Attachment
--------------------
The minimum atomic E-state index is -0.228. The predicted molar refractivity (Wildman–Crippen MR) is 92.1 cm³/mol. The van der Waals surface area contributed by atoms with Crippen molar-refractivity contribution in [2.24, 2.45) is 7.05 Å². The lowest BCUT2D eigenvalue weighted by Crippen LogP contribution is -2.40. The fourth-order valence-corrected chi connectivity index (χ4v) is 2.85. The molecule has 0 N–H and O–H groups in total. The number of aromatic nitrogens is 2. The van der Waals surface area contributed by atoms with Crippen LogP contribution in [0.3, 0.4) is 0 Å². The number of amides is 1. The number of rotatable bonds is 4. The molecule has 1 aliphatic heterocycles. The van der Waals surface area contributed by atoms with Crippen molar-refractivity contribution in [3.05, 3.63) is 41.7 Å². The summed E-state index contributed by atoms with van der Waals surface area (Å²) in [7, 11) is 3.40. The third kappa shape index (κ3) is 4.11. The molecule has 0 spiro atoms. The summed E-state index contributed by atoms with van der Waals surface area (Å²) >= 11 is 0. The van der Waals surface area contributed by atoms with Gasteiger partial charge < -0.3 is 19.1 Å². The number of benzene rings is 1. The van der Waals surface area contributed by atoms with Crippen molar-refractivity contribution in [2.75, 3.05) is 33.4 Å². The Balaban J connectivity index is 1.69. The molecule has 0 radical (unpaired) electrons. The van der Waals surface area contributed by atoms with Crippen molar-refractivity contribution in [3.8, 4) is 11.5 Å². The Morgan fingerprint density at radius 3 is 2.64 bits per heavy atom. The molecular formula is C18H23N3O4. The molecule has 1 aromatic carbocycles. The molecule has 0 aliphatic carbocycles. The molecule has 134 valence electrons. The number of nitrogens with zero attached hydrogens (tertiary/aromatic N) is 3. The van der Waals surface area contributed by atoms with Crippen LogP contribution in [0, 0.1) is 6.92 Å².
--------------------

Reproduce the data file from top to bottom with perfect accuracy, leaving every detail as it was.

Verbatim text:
The minimum atomic E-state index is -0.228. The predicted molar refractivity (Wildman–Crippen MR) is 92.1 cm³/mol. The van der Waals surface area contributed by atoms with Crippen molar-refractivity contribution in [2.24, 2.45) is 7.05 Å². The lowest BCUT2D eigenvalue weighted by Crippen LogP contribution is -2.40. The fourth-order valence-corrected chi connectivity index (χ4v) is 2.85. The molecule has 0 N–H and O–H groups in total. The number of aromatic nitrogens is 2. The van der Waals surface area contributed by atoms with Crippen LogP contribution in [0.3, 0.4) is 0 Å². The number of amides is 1. The number of rotatable bonds is 4. The molecule has 1 aliphatic heterocycles. The van der Waals surface area contributed by atoms with Crippen molar-refractivity contribution in [3.05, 3.63) is 41.7 Å². The summed E-state index contributed by atoms with van der Waals surface area (Å²) in [7, 11) is 3.40. The third kappa shape index (κ3) is 4.11. The molecule has 0 spiro atoms. The summed E-state index contributed by atoms with van der Waals surface area (Å²) >= 11 is 0. The van der Waals surface area contributed by atoms with Gasteiger partial charge < -0.3 is 19.1 Å². The number of benzene rings is 1. The van der Waals surface area contributed by atoms with Crippen molar-refractivity contribution in [2.75, 3.05) is 33.4 Å². The Balaban J connectivity index is 1.69. The molecule has 0 radical (unpaired) electrons. The van der Waals surface area contributed by atoms with Crippen molar-refractivity contribution in [3.8, 4) is 11.5 Å². The Morgan fingerprint density at radius 3 is 2.64 bits per heavy atom. The molecular formula is C18H23N3O4. The molecule has 1 aromatic carbocycles. The molecule has 0 aliphatic carbocycles. The molecule has 134 valence electrons. The number of nitrogens with zero attached hydrogens (tertiary/aromatic N) is 3. The van der Waals surface area contributed by atoms with Crippen LogP contribution in [0, 0.1) is 6.92 Å².